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We always wanted to build a sustainable community garden, where tamariki can grow their own choice of plants, including herbs and veggies and learn the importance of the ‘Kai to table’ concept and know that food grows in the kiwi backyards and not in the supermarkets. We also wanted all our whanau to participate in it, which means free access to our garden and maybe showing their moko how to grow and look after it. We are very multicultural, so we have the advantage of celebrating the diversity of cultures through this Mahi tahi of growing a sustainable garden.

We consulted and sought advice from our whanau (with diverse culture) and community (Whenua warrior, local businesses) and enthusiastic team and nga tamariki to guide us with a selection of plants and guidance on water tank selection for our project. Our tamariki were empowered to choose the site and plants to grow the garden. Due to covid, we couldn’t pursue as planned, but we kept our whanau and tamariki updated with the developments. Our whanau are very supportive and excited about the water tank installation. Tamariki in our bubble have helped us in assembling the garden, transporting bags of compost, planting herbs and seeds, and watering from our newly installed and full water tank! As the weather gets warmer, some plants are already flowering, and we see tui, kereru, bees and worms joining us in our safe bubble.

We are regularly having conversations with our tamariki about rakau we have seen on our weekly Ngahere hikoi and the ones we are planting in our environment. We are already talking about making pizza with herbs growing in our garden. We are learning to recognise different herbs with their fragrance and shape of the leaves. Our tamariki are learning about growing beans, peas, tomatoes, flowers and other herbs and knowing that we can use most of these in cooking our dinner. We extend their conversations by looking at the worms while digging and their importance in breaking the soil. We are also talking about composting and how it helps in growing healthy gardens and healthy children. In the coming months we will get to see the plants growing bigger and tamariki reaping the fruits of their effort and learning more about sustainable living. On the whole tamariki are stimulating their thinking, exploring, learning to be kind to the environment including insects, bees and plants. They feel they are valued, as they are empowered to learn new things, asking questions and contributing their efforts in the sustainability living.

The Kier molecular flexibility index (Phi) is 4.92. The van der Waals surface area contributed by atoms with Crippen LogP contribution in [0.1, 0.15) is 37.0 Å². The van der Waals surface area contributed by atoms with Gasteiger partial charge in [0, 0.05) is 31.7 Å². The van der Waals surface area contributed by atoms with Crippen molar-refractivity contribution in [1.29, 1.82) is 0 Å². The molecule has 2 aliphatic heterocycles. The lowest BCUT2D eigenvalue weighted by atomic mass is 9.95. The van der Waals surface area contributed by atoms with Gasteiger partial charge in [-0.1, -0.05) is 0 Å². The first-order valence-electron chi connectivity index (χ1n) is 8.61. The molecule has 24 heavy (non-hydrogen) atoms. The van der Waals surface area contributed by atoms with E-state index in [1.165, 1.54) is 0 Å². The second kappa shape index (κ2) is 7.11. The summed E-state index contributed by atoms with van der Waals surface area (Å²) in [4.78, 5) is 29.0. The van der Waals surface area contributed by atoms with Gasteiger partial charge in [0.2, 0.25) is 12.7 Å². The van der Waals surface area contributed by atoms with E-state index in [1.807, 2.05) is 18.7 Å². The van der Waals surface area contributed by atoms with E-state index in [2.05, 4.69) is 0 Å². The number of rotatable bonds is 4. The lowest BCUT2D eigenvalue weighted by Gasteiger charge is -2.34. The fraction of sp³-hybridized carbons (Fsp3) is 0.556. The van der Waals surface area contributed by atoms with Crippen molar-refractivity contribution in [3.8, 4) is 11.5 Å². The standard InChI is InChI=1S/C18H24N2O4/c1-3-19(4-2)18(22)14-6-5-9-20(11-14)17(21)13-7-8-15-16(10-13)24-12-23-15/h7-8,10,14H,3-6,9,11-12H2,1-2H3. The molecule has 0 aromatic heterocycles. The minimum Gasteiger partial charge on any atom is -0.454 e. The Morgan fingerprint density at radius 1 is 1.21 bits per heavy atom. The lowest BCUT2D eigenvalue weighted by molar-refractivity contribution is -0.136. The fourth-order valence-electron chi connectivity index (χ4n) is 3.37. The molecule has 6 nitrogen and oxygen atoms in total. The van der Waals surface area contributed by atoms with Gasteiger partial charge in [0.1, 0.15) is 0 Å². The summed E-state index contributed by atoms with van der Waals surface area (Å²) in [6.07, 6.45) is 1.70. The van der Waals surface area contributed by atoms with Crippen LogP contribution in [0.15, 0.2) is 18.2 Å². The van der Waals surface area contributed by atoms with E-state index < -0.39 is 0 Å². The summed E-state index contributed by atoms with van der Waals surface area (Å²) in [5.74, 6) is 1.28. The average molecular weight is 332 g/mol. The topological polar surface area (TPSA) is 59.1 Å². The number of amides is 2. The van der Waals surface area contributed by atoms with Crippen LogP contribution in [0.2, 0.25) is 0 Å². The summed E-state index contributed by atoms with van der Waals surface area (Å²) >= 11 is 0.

This whole Mahi tahi of growing sustainable garden has got us together as one Whanau. We want to conserve Wai so we can use it wisely especially in the summer months when it’s scarcity arises in Tamaki Makaurau. We kaiako as a team worked together to look for a sustainable approach for buying that won’t cost much money and will help local businesses in this pandemic. Approaching our community for help and suggestions led us up buy an old tank that’s been converted into a workable rain water harvesting tank for our kindergarten. This shows our simple and worthy approach to sustainable living.

As we wanted our tamariki to learn to grow own food, the easy way was  to help them choose the plants they wanted to grow. We had recycled some seeds ( beans, peas, pumpkin, sunflowers) from last year. Tamariki had this opportunity to grow their own seedlings and planted them in the soil. Tamariki were made to feel empowered in their own decision of choosing plants. We planted few in the garden, some took those seedlings home, and then COVID happened! But we do get to see their seedlings growing at home. Of course we wanted seedlings to be planted at kindergarten, but as long as tamariki see them growing at home and learn to look after them, it will help them to learn to grow for sustainability and it’s importance in the COVID times. So, the effort towards learning for sustainability has not gone wasted.

We have grown mint, spearmint, parsley and kawakawa in our kindergarten before. And our tamariki have marvelled and enjoyed the fragrance of these herbs. Starting a herb and Rongo Maori garden was to extend children’s knowledge about different   Herbs from Maori and different cultures. Also knowing that herbs grow and take little care to flourish, we know these will make terrific first plants to many of our tamariki. Keeping in mind, respect for different people and their cultures, our children’s herb garden consists of sage, basil, parsley, coriander, thyme and oregano.

We did a project on relationships with Rakau at the beginning of this year, this has inspired us to plant manuka, NZ hibiscus, kanuka, kakabeak, and pohotukawa trees. We have planted their seeds alongside already existing kowahi, harakeke and kawakawa plants. This initiative has not only helped us add native rakau in our environment but also will invite native birds, bees and beneficial insects in our garden.  We also look at the resurgence of māori medicine-rongoa by planting these herbs and natives.